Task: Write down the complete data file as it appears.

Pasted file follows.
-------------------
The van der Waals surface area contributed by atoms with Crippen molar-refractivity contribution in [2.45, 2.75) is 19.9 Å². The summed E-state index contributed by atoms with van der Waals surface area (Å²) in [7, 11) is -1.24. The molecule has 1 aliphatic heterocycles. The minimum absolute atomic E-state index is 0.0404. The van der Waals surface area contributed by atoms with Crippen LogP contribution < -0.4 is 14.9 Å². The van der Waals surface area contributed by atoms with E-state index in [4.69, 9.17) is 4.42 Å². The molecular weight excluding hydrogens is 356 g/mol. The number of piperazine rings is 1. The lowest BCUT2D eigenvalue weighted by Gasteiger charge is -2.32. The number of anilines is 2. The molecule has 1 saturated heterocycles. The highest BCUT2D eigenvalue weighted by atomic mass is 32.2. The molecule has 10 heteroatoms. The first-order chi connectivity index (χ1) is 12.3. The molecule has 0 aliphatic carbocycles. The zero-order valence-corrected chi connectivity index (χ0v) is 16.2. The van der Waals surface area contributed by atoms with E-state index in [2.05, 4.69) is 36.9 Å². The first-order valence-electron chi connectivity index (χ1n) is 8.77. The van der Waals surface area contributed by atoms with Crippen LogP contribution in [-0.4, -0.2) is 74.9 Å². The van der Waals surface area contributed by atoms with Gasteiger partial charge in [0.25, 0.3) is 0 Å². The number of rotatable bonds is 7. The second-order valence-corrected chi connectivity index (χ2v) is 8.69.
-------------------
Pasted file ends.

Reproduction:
The van der Waals surface area contributed by atoms with Crippen molar-refractivity contribution in [2.45, 2.75) is 19.9 Å². The summed E-state index contributed by atoms with van der Waals surface area (Å²) in [7, 11) is -1.24. The molecule has 1 aliphatic heterocycles. The minimum absolute atomic E-state index is 0.0404. The van der Waals surface area contributed by atoms with Crippen LogP contribution < -0.4 is 14.9 Å². The van der Waals surface area contributed by atoms with E-state index in [4.69, 9.17) is 4.42 Å². The molecular weight excluding hydrogens is 356 g/mol. The number of piperazine rings is 1. The lowest BCUT2D eigenvalue weighted by Gasteiger charge is -2.32. The number of anilines is 2. The molecule has 1 saturated heterocycles. The highest BCUT2D eigenvalue weighted by atomic mass is 32.2. The molecule has 10 heteroatoms. The first-order chi connectivity index (χ1) is 12.3. The molecule has 0 aliphatic carbocycles. The zero-order valence-corrected chi connectivity index (χ0v) is 16.2. The van der Waals surface area contributed by atoms with E-state index in [2.05, 4.69) is 36.9 Å². The first-order valence-electron chi connectivity index (χ1n) is 8.77. The van der Waals surface area contributed by atoms with Crippen LogP contribution in [-0.4, -0.2) is 74.9 Å². The van der Waals surface area contributed by atoms with Gasteiger partial charge in [0.25, 0.3) is 0 Å². The number of rotatable bonds is 7. The second-order valence-corrected chi connectivity index (χ2v) is 8.69.